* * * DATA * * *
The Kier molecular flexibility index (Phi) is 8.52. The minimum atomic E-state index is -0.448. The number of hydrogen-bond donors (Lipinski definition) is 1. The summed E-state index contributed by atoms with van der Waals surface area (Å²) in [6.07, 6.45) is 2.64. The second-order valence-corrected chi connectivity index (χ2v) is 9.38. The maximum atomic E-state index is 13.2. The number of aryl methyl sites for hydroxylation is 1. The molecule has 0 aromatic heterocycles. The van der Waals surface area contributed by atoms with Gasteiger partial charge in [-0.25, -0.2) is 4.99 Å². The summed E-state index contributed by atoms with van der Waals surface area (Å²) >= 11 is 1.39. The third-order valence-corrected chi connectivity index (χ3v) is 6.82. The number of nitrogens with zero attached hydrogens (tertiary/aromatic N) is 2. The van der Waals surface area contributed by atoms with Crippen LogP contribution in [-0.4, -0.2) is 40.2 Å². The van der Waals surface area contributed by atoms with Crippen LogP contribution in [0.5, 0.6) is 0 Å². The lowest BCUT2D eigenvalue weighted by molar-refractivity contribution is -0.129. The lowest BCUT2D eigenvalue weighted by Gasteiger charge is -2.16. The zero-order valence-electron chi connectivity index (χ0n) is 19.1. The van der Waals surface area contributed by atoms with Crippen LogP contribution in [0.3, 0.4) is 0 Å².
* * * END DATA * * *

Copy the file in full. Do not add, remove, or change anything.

The Kier molecular flexibility index (Phi) is 8.52. The minimum atomic E-state index is -0.448. The number of hydrogen-bond donors (Lipinski definition) is 1. The summed E-state index contributed by atoms with van der Waals surface area (Å²) in [6.07, 6.45) is 2.64. The second-order valence-corrected chi connectivity index (χ2v) is 9.38. The maximum atomic E-state index is 13.2. The number of aryl methyl sites for hydroxylation is 1. The molecule has 0 aromatic heterocycles. The van der Waals surface area contributed by atoms with Gasteiger partial charge in [-0.25, -0.2) is 4.99 Å². The summed E-state index contributed by atoms with van der Waals surface area (Å²) >= 11 is 1.39. The third-order valence-corrected chi connectivity index (χ3v) is 6.82. The number of nitrogens with zero attached hydrogens (tertiary/aromatic N) is 2. The van der Waals surface area contributed by atoms with Crippen LogP contribution in [-0.4, -0.2) is 40.2 Å². The van der Waals surface area contributed by atoms with Crippen LogP contribution in [0.5, 0.6) is 0 Å². The lowest BCUT2D eigenvalue weighted by molar-refractivity contribution is -0.129. The lowest BCUT2D eigenvalue weighted by Gasteiger charge is -2.16. The zero-order valence-electron chi connectivity index (χ0n) is 19.1. The van der Waals surface area contributed by atoms with Crippen LogP contribution in [0.3, 0.4) is 0 Å².